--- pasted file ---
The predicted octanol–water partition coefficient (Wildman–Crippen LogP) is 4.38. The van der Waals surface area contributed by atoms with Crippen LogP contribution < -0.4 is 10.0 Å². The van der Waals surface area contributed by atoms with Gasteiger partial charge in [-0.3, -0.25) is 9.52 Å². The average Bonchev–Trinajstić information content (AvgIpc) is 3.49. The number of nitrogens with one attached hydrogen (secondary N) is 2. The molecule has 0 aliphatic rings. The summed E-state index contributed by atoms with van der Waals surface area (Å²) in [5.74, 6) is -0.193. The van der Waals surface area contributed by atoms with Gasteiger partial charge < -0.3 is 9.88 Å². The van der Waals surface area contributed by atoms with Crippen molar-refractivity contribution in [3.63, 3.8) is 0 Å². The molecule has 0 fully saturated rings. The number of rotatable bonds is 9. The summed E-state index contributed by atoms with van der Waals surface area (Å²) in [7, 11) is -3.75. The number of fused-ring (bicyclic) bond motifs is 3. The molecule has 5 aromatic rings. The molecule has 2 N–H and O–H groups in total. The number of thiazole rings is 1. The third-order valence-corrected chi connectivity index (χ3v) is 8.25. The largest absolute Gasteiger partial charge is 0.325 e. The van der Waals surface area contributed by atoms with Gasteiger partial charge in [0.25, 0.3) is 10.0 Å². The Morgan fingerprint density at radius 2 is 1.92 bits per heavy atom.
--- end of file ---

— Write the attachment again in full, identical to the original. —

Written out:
The predicted octanol–water partition coefficient (Wildman–Crippen LogP) is 4.38. The van der Waals surface area contributed by atoms with Crippen LogP contribution < -0.4 is 10.0 Å². The van der Waals surface area contributed by atoms with Gasteiger partial charge in [-0.3, -0.25) is 9.52 Å². The average Bonchev–Trinajstić information content (AvgIpc) is 3.49. The number of nitrogens with one attached hydrogen (secondary N) is 2. The molecule has 0 aliphatic rings. The summed E-state index contributed by atoms with van der Waals surface area (Å²) in [5.74, 6) is -0.193. The van der Waals surface area contributed by atoms with Gasteiger partial charge < -0.3 is 9.88 Å². The van der Waals surface area contributed by atoms with Crippen molar-refractivity contribution in [3.63, 3.8) is 0 Å². The molecule has 0 fully saturated rings. The number of rotatable bonds is 9. The summed E-state index contributed by atoms with van der Waals surface area (Å²) in [7, 11) is -3.75. The number of fused-ring (bicyclic) bond motifs is 3. The molecule has 5 aromatic rings. The molecule has 2 N–H and O–H groups in total. The number of thiazole rings is 1. The third-order valence-corrected chi connectivity index (χ3v) is 8.25. The largest absolute Gasteiger partial charge is 0.325 e. The van der Waals surface area contributed by atoms with Gasteiger partial charge in [0.25, 0.3) is 10.0 Å². The Morgan fingerprint density at radius 2 is 1.92 bits per heavy atom.